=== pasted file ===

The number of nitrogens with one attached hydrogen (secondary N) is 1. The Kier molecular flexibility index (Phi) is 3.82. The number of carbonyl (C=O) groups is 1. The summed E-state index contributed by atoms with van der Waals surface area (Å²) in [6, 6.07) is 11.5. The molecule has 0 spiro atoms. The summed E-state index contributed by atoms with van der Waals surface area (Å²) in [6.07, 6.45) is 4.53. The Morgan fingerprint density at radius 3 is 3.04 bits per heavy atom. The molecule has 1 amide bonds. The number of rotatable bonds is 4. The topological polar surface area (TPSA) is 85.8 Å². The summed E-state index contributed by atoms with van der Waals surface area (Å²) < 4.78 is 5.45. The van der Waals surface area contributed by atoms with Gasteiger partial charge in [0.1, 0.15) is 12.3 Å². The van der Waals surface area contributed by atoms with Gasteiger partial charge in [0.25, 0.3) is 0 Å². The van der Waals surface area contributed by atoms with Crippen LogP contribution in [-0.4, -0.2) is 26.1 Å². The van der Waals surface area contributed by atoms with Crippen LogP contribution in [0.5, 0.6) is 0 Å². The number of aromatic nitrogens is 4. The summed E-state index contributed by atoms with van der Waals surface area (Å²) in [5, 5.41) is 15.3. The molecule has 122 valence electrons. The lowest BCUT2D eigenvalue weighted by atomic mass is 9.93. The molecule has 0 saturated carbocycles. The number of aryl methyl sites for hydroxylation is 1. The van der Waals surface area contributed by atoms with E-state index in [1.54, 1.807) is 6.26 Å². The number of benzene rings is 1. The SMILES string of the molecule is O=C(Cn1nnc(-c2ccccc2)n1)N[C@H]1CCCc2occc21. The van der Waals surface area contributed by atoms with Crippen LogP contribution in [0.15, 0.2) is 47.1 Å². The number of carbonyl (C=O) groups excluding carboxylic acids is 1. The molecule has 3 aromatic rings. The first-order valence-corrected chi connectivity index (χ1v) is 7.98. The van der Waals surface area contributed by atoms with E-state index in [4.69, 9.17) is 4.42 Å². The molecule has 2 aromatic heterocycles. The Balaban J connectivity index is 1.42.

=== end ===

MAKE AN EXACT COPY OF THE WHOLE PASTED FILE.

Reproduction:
The number of nitrogens with one attached hydrogen (secondary N) is 1. The Kier molecular flexibility index (Phi) is 3.82. The number of carbonyl (C=O) groups is 1. The summed E-state index contributed by atoms with van der Waals surface area (Å²) in [6, 6.07) is 11.5. The molecule has 0 spiro atoms. The summed E-state index contributed by atoms with van der Waals surface area (Å²) in [6.07, 6.45) is 4.53. The Morgan fingerprint density at radius 3 is 3.04 bits per heavy atom. The molecule has 1 amide bonds. The number of rotatable bonds is 4. The topological polar surface area (TPSA) is 85.8 Å². The summed E-state index contributed by atoms with van der Waals surface area (Å²) < 4.78 is 5.45. The van der Waals surface area contributed by atoms with Gasteiger partial charge in [0.1, 0.15) is 12.3 Å². The van der Waals surface area contributed by atoms with Gasteiger partial charge in [0.25, 0.3) is 0 Å². The van der Waals surface area contributed by atoms with Crippen LogP contribution in [-0.4, -0.2) is 26.1 Å². The van der Waals surface area contributed by atoms with Crippen LogP contribution in [0.5, 0.6) is 0 Å². The number of aromatic nitrogens is 4. The summed E-state index contributed by atoms with van der Waals surface area (Å²) in [5, 5.41) is 15.3. The molecule has 122 valence electrons. The lowest BCUT2D eigenvalue weighted by atomic mass is 9.93. The molecule has 0 saturated carbocycles. The number of aryl methyl sites for hydroxylation is 1. The van der Waals surface area contributed by atoms with E-state index in [1.54, 1.807) is 6.26 Å². The number of benzene rings is 1. The SMILES string of the molecule is O=C(Cn1nnc(-c2ccccc2)n1)N[C@H]1CCCc2occc21. The van der Waals surface area contributed by atoms with Crippen LogP contribution in [0.15, 0.2) is 47.1 Å². The number of carbonyl (C=O) groups excluding carboxylic acids is 1. The molecule has 3 aromatic rings. The first-order valence-corrected chi connectivity index (χ1v) is 7.98. The van der Waals surface area contributed by atoms with E-state index in [4.69, 9.17) is 4.42 Å². The molecule has 2 aromatic heterocycles. The Balaban J connectivity index is 1.42.